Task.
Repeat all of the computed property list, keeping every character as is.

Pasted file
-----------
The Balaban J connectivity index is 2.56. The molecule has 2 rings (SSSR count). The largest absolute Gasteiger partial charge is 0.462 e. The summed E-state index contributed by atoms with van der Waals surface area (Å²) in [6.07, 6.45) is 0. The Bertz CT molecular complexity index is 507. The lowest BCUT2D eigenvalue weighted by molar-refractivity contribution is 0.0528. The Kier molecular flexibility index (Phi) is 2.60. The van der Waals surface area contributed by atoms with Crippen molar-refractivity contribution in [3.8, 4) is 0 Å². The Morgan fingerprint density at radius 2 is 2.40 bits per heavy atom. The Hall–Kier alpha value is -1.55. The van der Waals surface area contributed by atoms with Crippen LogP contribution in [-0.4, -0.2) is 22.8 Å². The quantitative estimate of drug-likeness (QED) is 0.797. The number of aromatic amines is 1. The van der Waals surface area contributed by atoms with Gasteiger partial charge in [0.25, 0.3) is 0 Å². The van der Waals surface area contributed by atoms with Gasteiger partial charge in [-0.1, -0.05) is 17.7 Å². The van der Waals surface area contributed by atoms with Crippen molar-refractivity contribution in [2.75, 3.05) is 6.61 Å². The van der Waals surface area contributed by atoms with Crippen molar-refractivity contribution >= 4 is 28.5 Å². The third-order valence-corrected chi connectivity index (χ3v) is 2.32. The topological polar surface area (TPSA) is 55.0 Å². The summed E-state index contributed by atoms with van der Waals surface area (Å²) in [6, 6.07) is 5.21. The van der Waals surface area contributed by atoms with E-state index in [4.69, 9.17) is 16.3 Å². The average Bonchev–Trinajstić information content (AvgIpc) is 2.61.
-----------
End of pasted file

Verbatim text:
The Balaban J connectivity index is 2.56. The molecule has 2 rings (SSSR count). The largest absolute Gasteiger partial charge is 0.462 e. The summed E-state index contributed by atoms with van der Waals surface area (Å²) in [6.07, 6.45) is 0. The Bertz CT molecular complexity index is 507. The lowest BCUT2D eigenvalue weighted by molar-refractivity contribution is 0.0528. The Kier molecular flexibility index (Phi) is 2.60. The van der Waals surface area contributed by atoms with Crippen molar-refractivity contribution in [3.8, 4) is 0 Å². The Morgan fingerprint density at radius 2 is 2.40 bits per heavy atom. The Hall–Kier alpha value is -1.55. The van der Waals surface area contributed by atoms with Crippen LogP contribution in [-0.4, -0.2) is 22.8 Å². The quantitative estimate of drug-likeness (QED) is 0.797. The number of aromatic amines is 1. The van der Waals surface area contributed by atoms with Gasteiger partial charge in [0.25, 0.3) is 0 Å². The van der Waals surface area contributed by atoms with Gasteiger partial charge in [-0.1, -0.05) is 17.7 Å². The van der Waals surface area contributed by atoms with Crippen molar-refractivity contribution in [2.75, 3.05) is 6.61 Å². The van der Waals surface area contributed by atoms with Crippen molar-refractivity contribution >= 4 is 28.5 Å². The third-order valence-corrected chi connectivity index (χ3v) is 2.32. The topological polar surface area (TPSA) is 55.0 Å². The summed E-state index contributed by atoms with van der Waals surface area (Å²) in [6, 6.07) is 5.21. The van der Waals surface area contributed by atoms with E-state index in [4.69, 9.17) is 16.3 Å². The average Bonchev–Trinajstić information content (AvgIpc) is 2.61.